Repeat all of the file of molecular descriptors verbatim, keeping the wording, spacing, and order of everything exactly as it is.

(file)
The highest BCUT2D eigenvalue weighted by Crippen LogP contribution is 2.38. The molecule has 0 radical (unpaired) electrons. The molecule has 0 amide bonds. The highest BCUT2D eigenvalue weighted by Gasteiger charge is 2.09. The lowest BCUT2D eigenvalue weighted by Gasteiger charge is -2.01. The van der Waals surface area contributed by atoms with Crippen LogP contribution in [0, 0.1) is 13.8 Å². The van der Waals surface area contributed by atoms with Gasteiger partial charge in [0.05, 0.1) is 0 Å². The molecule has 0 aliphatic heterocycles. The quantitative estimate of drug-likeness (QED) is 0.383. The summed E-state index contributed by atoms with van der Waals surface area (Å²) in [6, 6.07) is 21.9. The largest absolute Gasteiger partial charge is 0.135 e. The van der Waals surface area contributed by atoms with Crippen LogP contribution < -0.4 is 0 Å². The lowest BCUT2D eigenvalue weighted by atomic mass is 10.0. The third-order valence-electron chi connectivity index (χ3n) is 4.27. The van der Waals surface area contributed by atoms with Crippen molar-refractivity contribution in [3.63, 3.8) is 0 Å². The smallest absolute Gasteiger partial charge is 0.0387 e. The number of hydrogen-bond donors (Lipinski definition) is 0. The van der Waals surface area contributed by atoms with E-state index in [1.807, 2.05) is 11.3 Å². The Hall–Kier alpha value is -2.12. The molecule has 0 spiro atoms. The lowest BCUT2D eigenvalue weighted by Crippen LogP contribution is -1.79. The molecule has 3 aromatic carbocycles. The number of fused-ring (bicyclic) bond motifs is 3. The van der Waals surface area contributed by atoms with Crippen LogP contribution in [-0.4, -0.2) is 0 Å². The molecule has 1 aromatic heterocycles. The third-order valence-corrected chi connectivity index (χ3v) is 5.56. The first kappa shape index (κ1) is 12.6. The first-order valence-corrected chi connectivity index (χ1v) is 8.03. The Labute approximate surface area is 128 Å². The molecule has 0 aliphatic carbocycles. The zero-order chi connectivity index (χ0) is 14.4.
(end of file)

The highest BCUT2D eigenvalue weighted by Crippen LogP contribution is 2.38. The molecule has 0 radical (unpaired) electrons. The molecule has 0 amide bonds. The highest BCUT2D eigenvalue weighted by Gasteiger charge is 2.09. The lowest BCUT2D eigenvalue weighted by Gasteiger charge is -2.01. The van der Waals surface area contributed by atoms with Crippen LogP contribution in [0, 0.1) is 13.8 Å². The van der Waals surface area contributed by atoms with Gasteiger partial charge in [0.05, 0.1) is 0 Å². The molecule has 0 aliphatic heterocycles. The quantitative estimate of drug-likeness (QED) is 0.383. The summed E-state index contributed by atoms with van der Waals surface area (Å²) in [6, 6.07) is 21.9. The largest absolute Gasteiger partial charge is 0.135 e. The van der Waals surface area contributed by atoms with Crippen LogP contribution < -0.4 is 0 Å². The lowest BCUT2D eigenvalue weighted by atomic mass is 10.0. The third-order valence-electron chi connectivity index (χ3n) is 4.27. The van der Waals surface area contributed by atoms with Crippen molar-refractivity contribution in [3.63, 3.8) is 0 Å². The smallest absolute Gasteiger partial charge is 0.0387 e. The number of hydrogen-bond donors (Lipinski definition) is 0. The van der Waals surface area contributed by atoms with E-state index in [1.807, 2.05) is 11.3 Å². The Hall–Kier alpha value is -2.12. The molecule has 0 spiro atoms. The lowest BCUT2D eigenvalue weighted by Crippen LogP contribution is -1.79. The molecule has 3 aromatic carbocycles. The number of fused-ring (bicyclic) bond motifs is 3. The van der Waals surface area contributed by atoms with Crippen LogP contribution in [-0.4, -0.2) is 0 Å². The molecule has 1 aromatic heterocycles. The third-order valence-corrected chi connectivity index (χ3v) is 5.56. The first kappa shape index (κ1) is 12.6. The first-order valence-corrected chi connectivity index (χ1v) is 8.03. The Labute approximate surface area is 128 Å². The molecule has 0 aliphatic carbocycles. The zero-order chi connectivity index (χ0) is 14.4.